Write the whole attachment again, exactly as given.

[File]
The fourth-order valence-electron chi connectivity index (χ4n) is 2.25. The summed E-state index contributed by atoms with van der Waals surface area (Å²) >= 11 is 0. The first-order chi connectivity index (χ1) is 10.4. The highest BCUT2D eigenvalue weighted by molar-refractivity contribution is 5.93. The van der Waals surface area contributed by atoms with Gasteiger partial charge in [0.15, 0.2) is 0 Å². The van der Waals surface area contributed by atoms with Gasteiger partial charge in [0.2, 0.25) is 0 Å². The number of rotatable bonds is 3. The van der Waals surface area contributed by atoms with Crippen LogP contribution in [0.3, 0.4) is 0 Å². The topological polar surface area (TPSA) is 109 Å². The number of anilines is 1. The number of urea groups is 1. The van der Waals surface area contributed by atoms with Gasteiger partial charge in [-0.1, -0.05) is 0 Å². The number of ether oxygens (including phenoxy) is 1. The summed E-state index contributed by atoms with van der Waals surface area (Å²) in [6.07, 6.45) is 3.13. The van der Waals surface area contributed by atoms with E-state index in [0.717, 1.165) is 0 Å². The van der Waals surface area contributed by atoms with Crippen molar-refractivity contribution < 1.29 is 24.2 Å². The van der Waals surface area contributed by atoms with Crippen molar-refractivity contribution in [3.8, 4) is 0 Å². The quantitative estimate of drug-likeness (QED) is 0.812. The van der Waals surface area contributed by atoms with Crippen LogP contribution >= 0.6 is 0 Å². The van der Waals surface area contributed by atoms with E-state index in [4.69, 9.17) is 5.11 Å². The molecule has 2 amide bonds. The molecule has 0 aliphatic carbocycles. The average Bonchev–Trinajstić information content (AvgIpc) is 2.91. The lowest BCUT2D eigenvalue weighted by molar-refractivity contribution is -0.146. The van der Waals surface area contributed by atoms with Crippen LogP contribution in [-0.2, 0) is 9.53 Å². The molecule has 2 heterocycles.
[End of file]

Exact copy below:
The fourth-order valence-electron chi connectivity index (χ4n) is 2.25. The summed E-state index contributed by atoms with van der Waals surface area (Å²) >= 11 is 0. The first-order chi connectivity index (χ1) is 10.4. The highest BCUT2D eigenvalue weighted by molar-refractivity contribution is 5.93. The van der Waals surface area contributed by atoms with Gasteiger partial charge in [0.15, 0.2) is 0 Å². The van der Waals surface area contributed by atoms with Gasteiger partial charge in [0.2, 0.25) is 0 Å². The number of rotatable bonds is 3. The van der Waals surface area contributed by atoms with Crippen LogP contribution in [0.3, 0.4) is 0 Å². The topological polar surface area (TPSA) is 109 Å². The number of anilines is 1. The number of urea groups is 1. The van der Waals surface area contributed by atoms with Gasteiger partial charge in [-0.1, -0.05) is 0 Å². The number of ether oxygens (including phenoxy) is 1. The summed E-state index contributed by atoms with van der Waals surface area (Å²) in [6.07, 6.45) is 3.13. The van der Waals surface area contributed by atoms with E-state index in [0.717, 1.165) is 0 Å². The van der Waals surface area contributed by atoms with Crippen molar-refractivity contribution < 1.29 is 24.2 Å². The van der Waals surface area contributed by atoms with Crippen molar-refractivity contribution in [3.8, 4) is 0 Å². The quantitative estimate of drug-likeness (QED) is 0.812. The van der Waals surface area contributed by atoms with Crippen LogP contribution >= 0.6 is 0 Å². The van der Waals surface area contributed by atoms with E-state index in [4.69, 9.17) is 5.11 Å². The molecule has 2 amide bonds. The molecule has 0 aliphatic carbocycles. The average Bonchev–Trinajstić information content (AvgIpc) is 2.91. The lowest BCUT2D eigenvalue weighted by molar-refractivity contribution is -0.146. The van der Waals surface area contributed by atoms with Crippen LogP contribution in [-0.2, 0) is 9.53 Å². The molecule has 2 heterocycles.